Could woodpeckers hold the key to avoiding sporting brain injuries?

Human trials for collar, inspired by woodpeckers, that increases bloodflow to the brain for extra insulation

Have you ever looked at a woodpecker repeatedly smashing its face against a tree and thought “I wish I could do that”? Of course not, that would be weird. But how woodpeckers manage to cope with repeated impact has inspired researchers to re-evaluate how we deal with brain trauma on the pitch, or behind enemy lines.

Julian Bailes, chairman of neurosurgery at NorthShore University HealthSystem and an expert in concussion (he was played by Alec Baldwin in Concussion, as a bonus qualification) believes the answer lies not in helmets, but by taking inspiration from the animal kingdom.

After analysing woodpeckers and bighorn sheep – both of which sustain repeated blows to the head – the team concluded that the animals manage to prevent injury by adjusting the pressure inside their skulls. The woodpecker has a particularly sly solution, where its tongue wraps around the back of its head and neck, extending before each impact and pressing down on the muscle attached to the jugular.

A collar could do the same thing as a woodpecker’s tongue, the team reasoned, by applying compression to the jugular veins. This would increase the blood flow to the brain and cushion it from the inside, slightly reducing the quantity of blood flowing back down to the heart every time it beats. In rats, this seems to have markedly reduced the signs of brain damage.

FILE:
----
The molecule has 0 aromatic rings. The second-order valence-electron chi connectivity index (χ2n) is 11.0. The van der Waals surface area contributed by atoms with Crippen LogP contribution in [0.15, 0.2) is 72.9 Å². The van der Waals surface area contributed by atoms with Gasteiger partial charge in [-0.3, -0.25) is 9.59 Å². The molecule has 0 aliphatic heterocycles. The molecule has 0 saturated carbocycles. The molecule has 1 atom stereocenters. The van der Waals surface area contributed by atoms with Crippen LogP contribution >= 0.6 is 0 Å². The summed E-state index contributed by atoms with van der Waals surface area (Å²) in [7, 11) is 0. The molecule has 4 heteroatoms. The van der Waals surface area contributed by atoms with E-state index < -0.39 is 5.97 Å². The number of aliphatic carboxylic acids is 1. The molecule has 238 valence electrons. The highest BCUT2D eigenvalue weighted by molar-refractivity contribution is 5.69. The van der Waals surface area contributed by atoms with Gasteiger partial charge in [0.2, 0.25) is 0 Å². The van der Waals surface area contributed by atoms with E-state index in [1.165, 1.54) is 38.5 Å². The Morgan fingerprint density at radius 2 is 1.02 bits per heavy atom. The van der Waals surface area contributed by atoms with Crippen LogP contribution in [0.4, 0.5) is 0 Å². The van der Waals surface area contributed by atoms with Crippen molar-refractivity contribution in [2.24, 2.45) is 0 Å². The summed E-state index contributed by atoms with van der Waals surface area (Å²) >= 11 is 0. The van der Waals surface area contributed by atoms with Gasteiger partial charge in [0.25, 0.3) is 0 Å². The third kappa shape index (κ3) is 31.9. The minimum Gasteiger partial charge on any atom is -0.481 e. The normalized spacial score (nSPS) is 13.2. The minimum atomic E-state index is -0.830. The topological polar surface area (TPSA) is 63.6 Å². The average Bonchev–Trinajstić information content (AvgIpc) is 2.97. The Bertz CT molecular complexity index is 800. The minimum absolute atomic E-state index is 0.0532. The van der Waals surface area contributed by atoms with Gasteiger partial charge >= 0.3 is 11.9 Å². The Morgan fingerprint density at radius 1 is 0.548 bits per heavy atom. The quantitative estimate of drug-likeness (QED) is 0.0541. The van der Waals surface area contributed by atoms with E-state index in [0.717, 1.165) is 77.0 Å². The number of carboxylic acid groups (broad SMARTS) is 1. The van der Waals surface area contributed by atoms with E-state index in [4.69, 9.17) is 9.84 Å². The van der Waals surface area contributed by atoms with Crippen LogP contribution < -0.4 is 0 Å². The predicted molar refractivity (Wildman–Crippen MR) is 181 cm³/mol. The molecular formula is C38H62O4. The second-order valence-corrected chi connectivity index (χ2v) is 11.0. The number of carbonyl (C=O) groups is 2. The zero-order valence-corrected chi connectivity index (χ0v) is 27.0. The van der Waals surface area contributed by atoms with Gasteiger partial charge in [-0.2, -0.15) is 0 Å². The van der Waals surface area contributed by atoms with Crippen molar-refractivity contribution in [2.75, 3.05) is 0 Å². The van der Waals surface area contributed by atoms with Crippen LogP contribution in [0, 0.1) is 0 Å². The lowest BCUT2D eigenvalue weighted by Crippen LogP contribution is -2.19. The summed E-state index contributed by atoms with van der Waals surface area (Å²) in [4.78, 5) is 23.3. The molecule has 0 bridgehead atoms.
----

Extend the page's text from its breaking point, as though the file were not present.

In essence, while a helmet provides cushioning from the outside, the collar provides one from within. If it perfectly mimics nature, it’ll be extremely effective at stopping the brain “sloshing”.

Helmets can only do so much, given they’re designed to prevent skull fractures. They don’t address the core problem at the heart of impact injuries: the way the brain “sloshes” around in cerebrospinal fluid. There’s already research that suggests athletes sustain fewer brain injuries when playing at higher altitudes – and it’s believed that could be a consequence of blood volumes increasing, giving them less room to “slosh”.

“What it does is fill the cerebral vascular tree in and around the brain, making the collisions more elastic. It creates an artificial air bag making the brain more solid to the skull,” Dr Gregory Myer, director of research and the Human Sports Medicine Lab at Cincinnati Children’s Hospital, told Cincinnati. “It doesn’t slow blood flow going in, just coming out. So impacts just pass through the head as a solid unit.”

Now it’s time to test whether artificially triggering an increase can work with real, breathing humans. A company called Q30 Innovations has developed a prototype that is being tested by Myer and his team with ice hockey and American football players, who are undergoing MRI scans to capture brain information at various points in the season, but it won’t be an easy thing to prove. Not only do injuries not always correspond with symptoms, but risk of injury varies from athlete to athlete, making a clean trial difficult to administer.

Still, we should hopefully see preliminary results soon, and then a larger clinical trial will be undertaken for both female and non-helmeted sports.

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Images: Patrick Nygren and Q30 Innovations

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